But why has His Excellency etc etc etc earned himself the adoring admiration of New African magazine? Because he hates The West and the Evil People in it. He has become worried about the fact that The West takes a disproportionately large part of Africa’s wealth. This Must Change. He advocates a program of redistribution that he may, one day, want to apply in his own country. Apparently, The Gambia is sitting on oil and His Excellency etc etc has discovered…the Gambian People. To whom the oil belongs. Interesting thought. He has made other striking revelations in the past, such as not needing doctors to cure AIDS; he can do that himself. (I seem to remember Thabo Mbeki had a rather tenuous relationship with the scientific explanation of the disorder…) His Excellency etc etc also likes to employ unregistered armies, like Charles Taylor, to further his objectives. As far as anyone can see he only has one, the same as Mugabe: staying in power until he dies. He has more things in common with the Dear Leader in Harare: he recently left The Commonwealth because it is colonialist and the two are also united in their intense homophobia. ‘Worse than pigs and dogs,’ in Mugabeland; ‘vermin’, in Jammehland.  Both were upstaged recently by Uganda’s gay-hating president Yoweri Museveni, whom NA dislikes intensely because he is deemed a “stooge of the West” but who knows, things may change…

So NA went to The Gambia and did a MAC (Mutual Adoration Chat), went on to publish a few quotes on oil and a letter castigating someone who had the gall to criticise this hero of the fight against colonialism, slavery, exploitation, greed and racism, which as you know are the only relevant hallmarks of The West and its Evil People. I, for one, am pleased to see His Excellency Sheikh Professor Alhaji Doctor Jahya Abdel Aziz Jemus Junkug Jammeh, President of the Republic of The Gambia, curer of AIDS, swift dispatcher of school children, brave protagonist of proxy conflict, expert emptier of prisons and champion of the downtrodden included in NA’s Heroes’ Pantheon. Maybe he could accompany the editor on one of his frequent trips to a certain Heroes’ Acre in the Zimbabwean capital where some heroes are notable for their absence. Not that this should detain this new beautiful pair as they gushingly report from Paradise On Earth.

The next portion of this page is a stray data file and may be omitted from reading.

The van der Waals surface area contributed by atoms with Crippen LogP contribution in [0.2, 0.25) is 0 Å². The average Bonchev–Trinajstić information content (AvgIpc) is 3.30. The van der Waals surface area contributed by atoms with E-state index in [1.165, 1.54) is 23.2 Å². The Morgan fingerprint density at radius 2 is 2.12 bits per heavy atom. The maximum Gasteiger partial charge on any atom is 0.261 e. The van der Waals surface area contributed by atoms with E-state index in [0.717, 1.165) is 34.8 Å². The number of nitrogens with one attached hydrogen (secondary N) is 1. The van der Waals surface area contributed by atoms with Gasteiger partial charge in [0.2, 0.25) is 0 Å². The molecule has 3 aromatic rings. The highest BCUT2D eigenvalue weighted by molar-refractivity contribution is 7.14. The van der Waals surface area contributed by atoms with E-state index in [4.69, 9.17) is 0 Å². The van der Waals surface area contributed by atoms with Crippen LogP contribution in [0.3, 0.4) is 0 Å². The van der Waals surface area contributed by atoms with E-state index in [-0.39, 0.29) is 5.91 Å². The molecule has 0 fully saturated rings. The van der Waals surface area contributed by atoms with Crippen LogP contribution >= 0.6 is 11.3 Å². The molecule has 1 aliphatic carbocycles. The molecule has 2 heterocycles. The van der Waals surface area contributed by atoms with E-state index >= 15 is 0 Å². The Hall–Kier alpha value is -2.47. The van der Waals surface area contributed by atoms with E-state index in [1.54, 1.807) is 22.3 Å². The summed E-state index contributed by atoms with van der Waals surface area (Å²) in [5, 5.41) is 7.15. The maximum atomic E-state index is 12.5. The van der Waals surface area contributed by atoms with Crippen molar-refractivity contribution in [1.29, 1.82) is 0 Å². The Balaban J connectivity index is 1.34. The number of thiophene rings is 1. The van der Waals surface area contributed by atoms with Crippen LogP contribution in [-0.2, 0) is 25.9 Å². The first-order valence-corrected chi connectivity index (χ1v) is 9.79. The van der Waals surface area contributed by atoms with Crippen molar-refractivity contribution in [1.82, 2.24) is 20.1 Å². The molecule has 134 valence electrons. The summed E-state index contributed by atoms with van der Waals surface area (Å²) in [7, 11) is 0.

The Shoehorn

February 11, 2013

Here’s another in an occasional series about a remarkable London journalism-plus-agitprop magazine, for which I once wrote. This time: the United Nations, or: how to shoehorn a pretty good article into the editorial agenda and mangle the result in the process. 

 

If you are a small and poorly-resourced country, you can still wield influence at the United Nations, provided you are focused, united and diligent.

Indeed. I can cite the example of my own country of origin, The Netherlands, tiny but certainly not poorly resourced. Over the past 20-odd years, though, it has substantially dropped the ball on international issues, a perfect reflection of the nation’s newfound obsession with its own navel. It got so bad that one major international magazine (and I think it was The Economist) famously described the Lowlands as “small, pink and irrelevant”. Mind you: that was before the rise of Geert Wilders’ dog and pony show messed up the country’s reputation even further…

The simple truth quoted above was taught by experience and brought home by representatives to the UN from Kenya, Gabon and emerging African heavyweight Angola. But they appear in a story about the UN in this month’s New African, which leads a crusade against a selected few large international organisations. Is there something terribly wrong with the UN?